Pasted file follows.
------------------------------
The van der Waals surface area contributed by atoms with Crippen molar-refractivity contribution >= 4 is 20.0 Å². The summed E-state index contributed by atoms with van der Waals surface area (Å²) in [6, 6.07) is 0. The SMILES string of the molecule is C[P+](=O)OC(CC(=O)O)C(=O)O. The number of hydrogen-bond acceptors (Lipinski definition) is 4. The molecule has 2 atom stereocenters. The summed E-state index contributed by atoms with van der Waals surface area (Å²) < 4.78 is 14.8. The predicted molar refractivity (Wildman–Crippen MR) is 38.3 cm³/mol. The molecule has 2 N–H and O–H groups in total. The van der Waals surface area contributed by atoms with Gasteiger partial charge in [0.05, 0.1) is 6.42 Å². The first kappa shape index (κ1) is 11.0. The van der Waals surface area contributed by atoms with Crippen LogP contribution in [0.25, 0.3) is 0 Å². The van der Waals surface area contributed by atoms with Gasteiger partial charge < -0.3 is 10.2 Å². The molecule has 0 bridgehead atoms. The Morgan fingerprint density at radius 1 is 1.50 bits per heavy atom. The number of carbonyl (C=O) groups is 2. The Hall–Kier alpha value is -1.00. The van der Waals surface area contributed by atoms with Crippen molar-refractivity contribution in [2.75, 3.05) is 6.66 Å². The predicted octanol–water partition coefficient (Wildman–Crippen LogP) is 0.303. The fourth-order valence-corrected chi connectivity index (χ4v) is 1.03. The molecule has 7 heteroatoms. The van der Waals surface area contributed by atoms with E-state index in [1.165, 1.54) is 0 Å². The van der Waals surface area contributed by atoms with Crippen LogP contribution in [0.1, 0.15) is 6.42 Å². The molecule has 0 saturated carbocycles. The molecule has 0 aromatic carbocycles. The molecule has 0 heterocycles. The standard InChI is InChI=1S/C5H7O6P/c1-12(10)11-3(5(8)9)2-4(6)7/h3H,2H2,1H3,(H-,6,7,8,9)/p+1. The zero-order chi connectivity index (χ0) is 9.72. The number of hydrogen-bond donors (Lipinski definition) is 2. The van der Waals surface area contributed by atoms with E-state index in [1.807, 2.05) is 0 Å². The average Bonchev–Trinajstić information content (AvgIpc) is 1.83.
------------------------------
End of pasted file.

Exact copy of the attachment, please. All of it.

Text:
The van der Waals surface area contributed by atoms with Crippen molar-refractivity contribution >= 4 is 20.0 Å². The summed E-state index contributed by atoms with van der Waals surface area (Å²) in [6, 6.07) is 0. The SMILES string of the molecule is C[P+](=O)OC(CC(=O)O)C(=O)O. The number of hydrogen-bond acceptors (Lipinski definition) is 4. The molecule has 2 atom stereocenters. The summed E-state index contributed by atoms with van der Waals surface area (Å²) < 4.78 is 14.8. The predicted molar refractivity (Wildman–Crippen MR) is 38.3 cm³/mol. The molecule has 2 N–H and O–H groups in total. The van der Waals surface area contributed by atoms with Gasteiger partial charge in [0.05, 0.1) is 6.42 Å². The first kappa shape index (κ1) is 11.0. The van der Waals surface area contributed by atoms with Crippen LogP contribution in [0.25, 0.3) is 0 Å². The van der Waals surface area contributed by atoms with Gasteiger partial charge < -0.3 is 10.2 Å². The molecule has 0 bridgehead atoms. The Morgan fingerprint density at radius 1 is 1.50 bits per heavy atom. The number of carbonyl (C=O) groups is 2. The Hall–Kier alpha value is -1.00. The van der Waals surface area contributed by atoms with Crippen molar-refractivity contribution in [2.75, 3.05) is 6.66 Å². The predicted octanol–water partition coefficient (Wildman–Crippen LogP) is 0.303. The fourth-order valence-corrected chi connectivity index (χ4v) is 1.03. The molecule has 7 heteroatoms. The van der Waals surface area contributed by atoms with E-state index in [1.165, 1.54) is 0 Å². The van der Waals surface area contributed by atoms with Crippen LogP contribution in [0.1, 0.15) is 6.42 Å². The molecule has 0 saturated carbocycles. The molecule has 0 aromatic carbocycles. The molecule has 0 heterocycles. The standard InChI is InChI=1S/C5H7O6P/c1-12(10)11-3(5(8)9)2-4(6)7/h3H,2H2,1H3,(H-,6,7,8,9)/p+1. The zero-order chi connectivity index (χ0) is 9.72. The number of hydrogen-bond donors (Lipinski definition) is 2. The van der Waals surface area contributed by atoms with E-state index in [1.807, 2.05) is 0 Å². The average Bonchev–Trinajstić information content (AvgIpc) is 1.83.